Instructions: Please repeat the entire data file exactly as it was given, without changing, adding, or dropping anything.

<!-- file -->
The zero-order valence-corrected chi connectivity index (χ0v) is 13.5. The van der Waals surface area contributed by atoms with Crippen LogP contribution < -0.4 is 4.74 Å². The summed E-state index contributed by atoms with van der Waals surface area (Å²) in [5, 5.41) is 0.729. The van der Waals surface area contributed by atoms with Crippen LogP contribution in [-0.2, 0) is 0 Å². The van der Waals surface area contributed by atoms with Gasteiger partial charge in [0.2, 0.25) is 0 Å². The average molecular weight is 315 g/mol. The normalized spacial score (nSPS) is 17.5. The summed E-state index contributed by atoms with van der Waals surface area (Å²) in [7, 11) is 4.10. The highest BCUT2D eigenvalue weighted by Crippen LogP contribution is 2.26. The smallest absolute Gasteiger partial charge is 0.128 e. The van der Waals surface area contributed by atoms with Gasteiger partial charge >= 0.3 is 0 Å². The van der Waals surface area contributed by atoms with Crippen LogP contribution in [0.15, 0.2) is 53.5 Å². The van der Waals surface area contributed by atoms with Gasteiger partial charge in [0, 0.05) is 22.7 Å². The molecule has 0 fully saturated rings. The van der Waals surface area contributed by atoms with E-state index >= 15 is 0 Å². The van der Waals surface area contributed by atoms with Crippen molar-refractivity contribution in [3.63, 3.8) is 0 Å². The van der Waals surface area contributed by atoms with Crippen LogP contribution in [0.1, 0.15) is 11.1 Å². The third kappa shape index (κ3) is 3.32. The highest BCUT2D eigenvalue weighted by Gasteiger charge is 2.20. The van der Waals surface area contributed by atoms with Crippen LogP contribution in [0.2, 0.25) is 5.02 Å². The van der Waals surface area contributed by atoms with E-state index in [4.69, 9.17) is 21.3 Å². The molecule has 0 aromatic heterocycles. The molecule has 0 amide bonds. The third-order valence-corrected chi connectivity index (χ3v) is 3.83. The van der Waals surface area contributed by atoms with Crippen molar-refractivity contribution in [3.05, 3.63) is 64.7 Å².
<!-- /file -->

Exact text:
The zero-order valence-corrected chi connectivity index (χ0v) is 13.5. The van der Waals surface area contributed by atoms with Crippen LogP contribution < -0.4 is 4.74 Å². The summed E-state index contributed by atoms with van der Waals surface area (Å²) in [5, 5.41) is 0.729. The van der Waals surface area contributed by atoms with Crippen LogP contribution in [-0.2, 0) is 0 Å². The van der Waals surface area contributed by atoms with Gasteiger partial charge in [0.2, 0.25) is 0 Å². The average molecular weight is 315 g/mol. The normalized spacial score (nSPS) is 17.5. The summed E-state index contributed by atoms with van der Waals surface area (Å²) in [7, 11) is 4.10. The highest BCUT2D eigenvalue weighted by Crippen LogP contribution is 2.26. The smallest absolute Gasteiger partial charge is 0.128 e. The van der Waals surface area contributed by atoms with Gasteiger partial charge >= 0.3 is 0 Å². The van der Waals surface area contributed by atoms with Crippen LogP contribution in [0.15, 0.2) is 53.5 Å². The van der Waals surface area contributed by atoms with Gasteiger partial charge in [0, 0.05) is 22.7 Å². The molecule has 0 fully saturated rings. The van der Waals surface area contributed by atoms with E-state index >= 15 is 0 Å². The van der Waals surface area contributed by atoms with Crippen molar-refractivity contribution in [3.63, 3.8) is 0 Å². The van der Waals surface area contributed by atoms with Crippen LogP contribution in [0.1, 0.15) is 11.1 Å². The third kappa shape index (κ3) is 3.32. The highest BCUT2D eigenvalue weighted by Gasteiger charge is 2.20. The van der Waals surface area contributed by atoms with Crippen LogP contribution in [0.2, 0.25) is 5.02 Å². The van der Waals surface area contributed by atoms with E-state index in [4.69, 9.17) is 21.3 Å². The molecule has 0 aromatic heterocycles. The molecule has 0 amide bonds. The third-order valence-corrected chi connectivity index (χ3v) is 3.83. The van der Waals surface area contributed by atoms with Crippen molar-refractivity contribution in [3.05, 3.63) is 64.7 Å².